• he seems to me the classic psychopath. Signs are: manufacturing situations to frame others; leading you into buying his "frame" and then reversing back on it faking that you were the one to suggest what he led you to; not wanting to be in multiple people meetings (classic sign, so that he can manipulate what was said); writing in an unclear way to engender misunderstanding on purpose and then twist things to blame others.
  • I wouldn't buy into the manipulative frame you made any mistakes here. Based on what you write, I don't see any mistakes.
  • I personally would tone down any friendliness in your responses. I wouldn't compliment him: if you do, he later will use your compliments to imply the blame sits solely on your shoulders. Instead I would be at the very least neutral.
  • I would consider answering his email with the "YOU MADE A MISTAKE!!!" content with something super-polite, but also super pushing back. Something like:

"Hello X,

[warm introduction to ease-in the pushback]

That said, I have read your email below with much surprise on my side.

From your tone, it seems you might be implying that I didn't get the details correct because you write ...

Instead, I clearly remember me asking you more than once, via email and in person, if ...

Then on ... you said ..., which of course could only mean...

Now, as to how to proceed, it's perfectly fine if you want to go back on your prior decision to ...; however I would appreciate if next time you could..., because the worst thing for me is having these misunderstanding which we could easily solve by streamlining the process a bit more.

[warm closing to ease-out the pushback]

* click on blockquote to expand

You could also consider saying something similar to the above in person in front of him and others (to whom he sent the email) at the earliest next time, if you already answered it neutrally.

From now on, I also would consider starting doing the following:

  • refuse one-on-one meetings with him;
  • document everything in writing (if he tells you to do something, from now on you send him an email with what he told you clearly spelt out)
  •  ask for clarifications in writing (as you did) and if he doesn't answer, you send him a follow-up email saying that since you didn't receive an answer in time, you'll interpret his instructions as meaning ... (clearly spelled out so you later have a defense)
Lucio Buffalmano, Transitioned and 2 other users have reacted to this post.
Lucio BuffalmanoTransitionedKavalierDGX37

Thanks Bel

The bit about interpreting his non response as what I want is gold.  I haven't hit a non responder for a long time forgot how to deal.

The challenge with this situation is its a very nice nice conflict avoidance culture. If I can keep the rants and legalistic  on his side.  And give friendly explanations like to a small child.  That s my initial  thinking but very open to other approaches.   Good case study actually because these situations with super collaborative environments where still have to deal with the occasional abusive take no prisoners player are quite common.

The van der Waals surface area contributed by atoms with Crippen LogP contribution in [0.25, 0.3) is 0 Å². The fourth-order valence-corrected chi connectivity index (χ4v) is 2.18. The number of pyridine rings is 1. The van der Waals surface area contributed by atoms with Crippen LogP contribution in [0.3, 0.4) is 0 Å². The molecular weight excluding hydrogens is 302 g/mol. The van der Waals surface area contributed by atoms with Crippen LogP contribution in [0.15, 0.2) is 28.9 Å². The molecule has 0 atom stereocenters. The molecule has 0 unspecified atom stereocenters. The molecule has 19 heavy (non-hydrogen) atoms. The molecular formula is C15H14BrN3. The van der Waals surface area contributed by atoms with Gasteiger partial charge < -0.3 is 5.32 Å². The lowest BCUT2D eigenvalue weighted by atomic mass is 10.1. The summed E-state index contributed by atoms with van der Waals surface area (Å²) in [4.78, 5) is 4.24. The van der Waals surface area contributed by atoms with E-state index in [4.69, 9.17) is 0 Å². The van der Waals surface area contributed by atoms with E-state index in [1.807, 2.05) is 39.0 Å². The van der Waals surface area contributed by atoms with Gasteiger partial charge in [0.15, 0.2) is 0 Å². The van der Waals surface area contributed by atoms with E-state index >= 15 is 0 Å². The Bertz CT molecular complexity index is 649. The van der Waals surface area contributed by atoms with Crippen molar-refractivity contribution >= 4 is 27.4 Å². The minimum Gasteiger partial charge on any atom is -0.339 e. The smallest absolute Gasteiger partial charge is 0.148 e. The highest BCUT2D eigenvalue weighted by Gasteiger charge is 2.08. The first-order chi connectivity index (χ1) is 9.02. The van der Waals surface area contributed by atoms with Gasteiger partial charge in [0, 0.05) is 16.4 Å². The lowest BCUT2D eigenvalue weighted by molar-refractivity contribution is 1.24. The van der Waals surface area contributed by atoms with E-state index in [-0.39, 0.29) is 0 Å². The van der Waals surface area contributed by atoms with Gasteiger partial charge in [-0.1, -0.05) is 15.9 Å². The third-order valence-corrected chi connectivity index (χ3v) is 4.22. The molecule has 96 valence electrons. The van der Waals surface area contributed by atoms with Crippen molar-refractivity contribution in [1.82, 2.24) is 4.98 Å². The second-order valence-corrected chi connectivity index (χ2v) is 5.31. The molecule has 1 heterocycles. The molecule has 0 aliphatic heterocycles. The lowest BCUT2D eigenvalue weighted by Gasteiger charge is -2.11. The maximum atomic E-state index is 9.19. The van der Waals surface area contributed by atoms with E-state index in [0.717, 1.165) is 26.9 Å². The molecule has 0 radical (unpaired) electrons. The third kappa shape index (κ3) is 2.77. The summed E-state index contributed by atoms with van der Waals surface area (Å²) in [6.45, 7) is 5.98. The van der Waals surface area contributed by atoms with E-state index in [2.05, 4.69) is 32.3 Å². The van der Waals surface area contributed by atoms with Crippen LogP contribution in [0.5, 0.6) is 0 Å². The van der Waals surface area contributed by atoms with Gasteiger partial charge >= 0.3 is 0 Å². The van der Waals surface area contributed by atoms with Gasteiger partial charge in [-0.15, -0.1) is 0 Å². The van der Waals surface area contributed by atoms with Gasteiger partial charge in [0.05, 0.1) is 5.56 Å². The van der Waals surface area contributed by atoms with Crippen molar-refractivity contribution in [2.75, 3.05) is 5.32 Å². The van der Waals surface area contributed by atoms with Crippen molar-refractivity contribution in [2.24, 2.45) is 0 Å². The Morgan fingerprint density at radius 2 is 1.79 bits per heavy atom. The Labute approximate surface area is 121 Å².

I think it's a great answer from Bel.

Some 2 cents on my side (I'm too far away from thsi situation to give anyting more than 2 cents):

  • Agree don't over-compliment this guy. If you must pass a positive judgment, then simply say "your responsibility are X, and so far good job", no more
    • May be used against you
    • May be seen as a sign of weakness
    • May be seen as a poor judgment from a leadership point of view
  • Good idea on weekly meetings, see if that helps puling ranks. It's possible a stronger oversight will send the message he can't fuck around
  • Limit emails to this type of person.
    • Ask for emails, as Bel says, but you use them more sparingly
    • Talk more in person or call. The weekly meetings are perfect in that sense
  • Good call on opening the meeting with the exec and setting the right frame

As for answering his initial nasty power move email blaming you, I'm more in line with your approach of ignoring the power move and moving to solutions than Bel's approach to escalating in this case (except, without the compliment, which felt out of place there).
Since he's out in a few weeks, it may be just simpler and lower risk to let him fizzle away.

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Hi Lucio,
I am curious as to this point:
Quote from Lucio Buffalmano on May 15, 2023, 11:47 am
  • Limit emails to this type of person.
    • Ask for emails, as Bel says, but you use them more sparingly
    • Talk more in person or call. The weekly meetings are perfect in that sense.

In my mind, speaking more in writing is a way to get proof of what was said by both parties, but now I suppose writing less may be a way to avoid escalations, or to avoid being tied down oneself on what one writes.

EDIT: I also suppose it's a way of avoiding creating opportunities for conflict.

Yeah, you're right in terms of recording and "properly CYA".

My approach is to limit the scope for time-wasting with games.

One can always reply emails by adding various CCs and create an annoyance, but they cannot do that with a phone call (and they'll look a lot worse if they start the annoyance via email themselves, without replying to your email).

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Got it, thank you Lucio.